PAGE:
Architects have a thing for strong men, and the big global practices – from Norman Foster to Santiago Calatrava – have piled in in a bid to help Kazakhstan’s dictator, Nursultan Nazarbayev, build himself a trophy city

If you could see through the forest of selfie-sticks, the view from the top of the central pavilion of the Astana Expo was a prospect like no other. It was strange enough to be standing on a glass footbridge at the summit of the tallest spherical building in the world – nicknamed the Death Star – with glass bubble elevators zooming up a central neon-lit atrium behind you and a precipitous void plunging beneath your feet. All that was missing was Luke Skywalker dangling from the bridge.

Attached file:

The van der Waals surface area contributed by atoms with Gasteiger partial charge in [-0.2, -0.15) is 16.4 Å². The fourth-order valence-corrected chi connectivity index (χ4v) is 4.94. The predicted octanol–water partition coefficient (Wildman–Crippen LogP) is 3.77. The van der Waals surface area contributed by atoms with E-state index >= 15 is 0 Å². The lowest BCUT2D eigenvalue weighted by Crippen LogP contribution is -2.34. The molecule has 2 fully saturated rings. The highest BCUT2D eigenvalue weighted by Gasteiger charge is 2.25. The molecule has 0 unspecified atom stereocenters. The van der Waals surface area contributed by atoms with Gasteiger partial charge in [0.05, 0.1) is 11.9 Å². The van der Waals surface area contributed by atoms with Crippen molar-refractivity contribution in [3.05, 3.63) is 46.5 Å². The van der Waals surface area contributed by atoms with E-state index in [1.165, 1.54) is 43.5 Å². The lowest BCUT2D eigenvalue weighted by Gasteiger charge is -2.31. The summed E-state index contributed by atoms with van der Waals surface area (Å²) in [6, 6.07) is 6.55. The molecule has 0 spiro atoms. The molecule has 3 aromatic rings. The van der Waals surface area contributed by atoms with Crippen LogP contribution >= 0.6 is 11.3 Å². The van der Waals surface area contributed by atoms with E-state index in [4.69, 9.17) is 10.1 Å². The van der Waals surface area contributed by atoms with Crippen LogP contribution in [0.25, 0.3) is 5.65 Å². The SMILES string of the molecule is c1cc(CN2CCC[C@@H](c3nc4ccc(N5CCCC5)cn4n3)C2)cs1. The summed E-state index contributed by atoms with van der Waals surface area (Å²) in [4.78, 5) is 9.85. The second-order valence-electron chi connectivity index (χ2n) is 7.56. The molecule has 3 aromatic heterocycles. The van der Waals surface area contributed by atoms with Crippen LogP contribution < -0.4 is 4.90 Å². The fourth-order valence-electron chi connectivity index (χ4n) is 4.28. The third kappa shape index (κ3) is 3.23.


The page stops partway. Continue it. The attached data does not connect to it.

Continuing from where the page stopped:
But then you looked out to the horizon to see an assorted collection of pyramids, golden cones and bulging mirrored towers, lined up like a row of awards in a particularly gaudy trophy cabinet, stopping abruptly to give way to the rolling grasslands of the Eurasian steppe. Expo sites are always surreal affairs, as souped-up fairgrounds of nationalist hubris, where novelty pavilions compete for attention with multicultural buffets, marching bands and cavorting mascots. But the weirdness on show here wasn’t the Expo. The chief novelty was the city of Astana itself.

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